But that was not quite the end of the story.  To begin with, there was the experience that Freedom School students carried into the rest of their lives.  John Dittmer says that he could always tell which of his students had been in Freedom Schools: they did not hesitate to challenge the professor and ask questions, they were comfortable in discussions, and they were not intimidated by white teachers.  Dittmer tells the story of one such alumnus, Wayne Saddler.  Saddler attended the Freedom School in Gluckstadt, Mississippi.  Saddler recalled the night that the school was burned to the ground and how, after the summer ended, he continued to attend a Freedom School in nearby Canton.  Little more than a decade later, Wayne Saddler was the anchor of the state's most widely watched TV news program.

            The Freedom Schools also laid the basis for the Mississippi Headstart program, which in summer 1965 served 6,000 children through eighty-four centers in twenty-four counties.  I nelieve that many of the church basements in which the pre-school children gathered had previously been used for Freedom Schools and that many of the African American women who staffed the Headstart program had previously welcomed 1964 summer volunteers into their homes.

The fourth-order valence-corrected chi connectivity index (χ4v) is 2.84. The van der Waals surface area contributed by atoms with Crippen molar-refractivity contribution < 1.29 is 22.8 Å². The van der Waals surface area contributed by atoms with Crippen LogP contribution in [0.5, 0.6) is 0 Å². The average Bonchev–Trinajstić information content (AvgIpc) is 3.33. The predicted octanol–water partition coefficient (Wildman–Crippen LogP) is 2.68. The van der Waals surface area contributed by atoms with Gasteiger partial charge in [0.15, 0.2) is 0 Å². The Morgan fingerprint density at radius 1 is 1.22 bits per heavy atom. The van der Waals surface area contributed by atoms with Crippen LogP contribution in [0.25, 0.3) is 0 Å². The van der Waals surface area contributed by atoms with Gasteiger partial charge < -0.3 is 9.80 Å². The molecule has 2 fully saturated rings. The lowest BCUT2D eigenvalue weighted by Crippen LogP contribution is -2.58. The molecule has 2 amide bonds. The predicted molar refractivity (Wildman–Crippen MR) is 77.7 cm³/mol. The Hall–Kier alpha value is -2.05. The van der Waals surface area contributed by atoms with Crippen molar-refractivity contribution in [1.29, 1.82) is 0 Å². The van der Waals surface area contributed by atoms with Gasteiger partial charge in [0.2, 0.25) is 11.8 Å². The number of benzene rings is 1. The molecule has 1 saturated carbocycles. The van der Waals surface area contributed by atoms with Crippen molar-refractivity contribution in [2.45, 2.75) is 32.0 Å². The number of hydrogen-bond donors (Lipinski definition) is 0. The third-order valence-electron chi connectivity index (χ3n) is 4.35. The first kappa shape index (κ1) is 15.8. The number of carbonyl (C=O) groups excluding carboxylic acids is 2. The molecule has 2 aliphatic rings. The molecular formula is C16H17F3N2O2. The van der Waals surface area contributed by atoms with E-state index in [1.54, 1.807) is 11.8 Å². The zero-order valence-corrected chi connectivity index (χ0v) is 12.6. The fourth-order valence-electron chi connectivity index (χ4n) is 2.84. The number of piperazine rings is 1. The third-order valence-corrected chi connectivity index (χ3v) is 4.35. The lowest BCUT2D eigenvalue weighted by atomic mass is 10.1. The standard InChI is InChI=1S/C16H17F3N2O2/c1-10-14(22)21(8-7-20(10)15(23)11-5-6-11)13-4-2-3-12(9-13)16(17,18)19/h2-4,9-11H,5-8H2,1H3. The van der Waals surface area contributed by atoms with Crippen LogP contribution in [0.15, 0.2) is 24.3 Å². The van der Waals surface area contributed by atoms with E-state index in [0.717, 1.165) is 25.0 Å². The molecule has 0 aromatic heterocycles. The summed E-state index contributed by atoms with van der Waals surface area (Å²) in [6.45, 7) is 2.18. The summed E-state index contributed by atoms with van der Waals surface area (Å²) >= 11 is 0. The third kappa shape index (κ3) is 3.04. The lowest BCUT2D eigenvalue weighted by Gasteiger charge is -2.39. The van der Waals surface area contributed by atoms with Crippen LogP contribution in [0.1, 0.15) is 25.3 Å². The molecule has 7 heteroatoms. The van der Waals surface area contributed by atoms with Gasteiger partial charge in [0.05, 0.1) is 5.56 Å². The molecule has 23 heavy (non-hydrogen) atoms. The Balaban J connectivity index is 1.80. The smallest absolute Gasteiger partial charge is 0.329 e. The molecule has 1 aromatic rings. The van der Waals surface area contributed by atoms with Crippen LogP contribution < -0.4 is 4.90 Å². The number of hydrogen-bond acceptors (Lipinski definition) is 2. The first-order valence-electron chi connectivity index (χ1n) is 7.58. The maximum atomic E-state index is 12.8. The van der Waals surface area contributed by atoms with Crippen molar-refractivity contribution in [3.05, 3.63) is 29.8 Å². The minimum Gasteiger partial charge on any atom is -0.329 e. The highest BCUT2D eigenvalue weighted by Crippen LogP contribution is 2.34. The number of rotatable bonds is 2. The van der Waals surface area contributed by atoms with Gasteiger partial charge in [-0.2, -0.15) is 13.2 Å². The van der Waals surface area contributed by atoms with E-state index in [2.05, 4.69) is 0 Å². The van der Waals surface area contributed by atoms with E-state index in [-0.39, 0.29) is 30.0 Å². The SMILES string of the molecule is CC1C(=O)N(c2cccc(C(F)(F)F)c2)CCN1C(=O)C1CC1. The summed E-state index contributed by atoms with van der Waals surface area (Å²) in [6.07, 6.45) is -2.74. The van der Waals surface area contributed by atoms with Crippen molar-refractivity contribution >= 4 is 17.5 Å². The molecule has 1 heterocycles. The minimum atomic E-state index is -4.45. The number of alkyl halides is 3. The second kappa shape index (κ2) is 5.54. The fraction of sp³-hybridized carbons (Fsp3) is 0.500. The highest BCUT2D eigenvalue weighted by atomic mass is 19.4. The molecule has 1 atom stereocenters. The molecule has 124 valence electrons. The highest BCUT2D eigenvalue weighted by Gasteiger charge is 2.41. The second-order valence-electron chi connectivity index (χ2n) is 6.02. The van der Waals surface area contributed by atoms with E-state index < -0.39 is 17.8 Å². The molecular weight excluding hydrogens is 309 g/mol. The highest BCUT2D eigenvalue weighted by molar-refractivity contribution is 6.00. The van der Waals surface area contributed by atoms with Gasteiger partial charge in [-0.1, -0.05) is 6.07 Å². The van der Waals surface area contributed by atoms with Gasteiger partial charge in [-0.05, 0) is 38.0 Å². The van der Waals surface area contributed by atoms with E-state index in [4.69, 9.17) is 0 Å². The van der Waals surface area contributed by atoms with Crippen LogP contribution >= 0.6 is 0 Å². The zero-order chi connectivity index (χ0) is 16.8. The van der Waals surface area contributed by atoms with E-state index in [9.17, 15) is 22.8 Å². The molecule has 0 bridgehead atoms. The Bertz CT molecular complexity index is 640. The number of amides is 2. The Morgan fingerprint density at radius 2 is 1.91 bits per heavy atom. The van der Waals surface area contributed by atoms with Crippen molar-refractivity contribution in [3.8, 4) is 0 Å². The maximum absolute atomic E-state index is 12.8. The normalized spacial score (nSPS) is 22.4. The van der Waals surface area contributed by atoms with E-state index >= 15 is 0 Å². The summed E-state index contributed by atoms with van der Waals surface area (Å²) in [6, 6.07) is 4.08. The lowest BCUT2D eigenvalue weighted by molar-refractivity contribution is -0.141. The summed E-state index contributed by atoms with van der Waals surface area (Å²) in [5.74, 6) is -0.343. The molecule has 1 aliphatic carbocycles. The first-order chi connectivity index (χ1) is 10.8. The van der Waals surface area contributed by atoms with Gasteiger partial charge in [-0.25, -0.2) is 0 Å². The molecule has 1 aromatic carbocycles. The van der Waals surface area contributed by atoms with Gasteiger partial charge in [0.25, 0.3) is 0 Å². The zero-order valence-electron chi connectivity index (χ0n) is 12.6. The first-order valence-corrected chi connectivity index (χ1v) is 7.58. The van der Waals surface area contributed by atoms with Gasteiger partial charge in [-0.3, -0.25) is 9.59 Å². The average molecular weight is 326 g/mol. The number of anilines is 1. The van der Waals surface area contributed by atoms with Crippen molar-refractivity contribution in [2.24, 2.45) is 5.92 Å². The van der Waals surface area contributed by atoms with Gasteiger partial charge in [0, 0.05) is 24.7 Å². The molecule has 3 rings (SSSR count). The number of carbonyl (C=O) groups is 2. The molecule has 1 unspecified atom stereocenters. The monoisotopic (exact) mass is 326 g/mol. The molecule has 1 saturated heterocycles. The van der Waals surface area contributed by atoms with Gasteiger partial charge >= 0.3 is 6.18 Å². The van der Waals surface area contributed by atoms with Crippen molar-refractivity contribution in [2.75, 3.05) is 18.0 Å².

And there was also the following.  Years later I was making my way through law school.  I read the decision of the United States Supreme Court in Tinker v. Des Moines, the case of a high school student in Iowa who wore a black arm band to school to protest the Vietnam war, and was sent home.  The high Court held that what she did was protected by the First Amendment.  I noticed that the Supreme Court, in its opinion, repeatedly cited a case called Burnside v. Byars decided by an appeals court in the South.  I looked it up.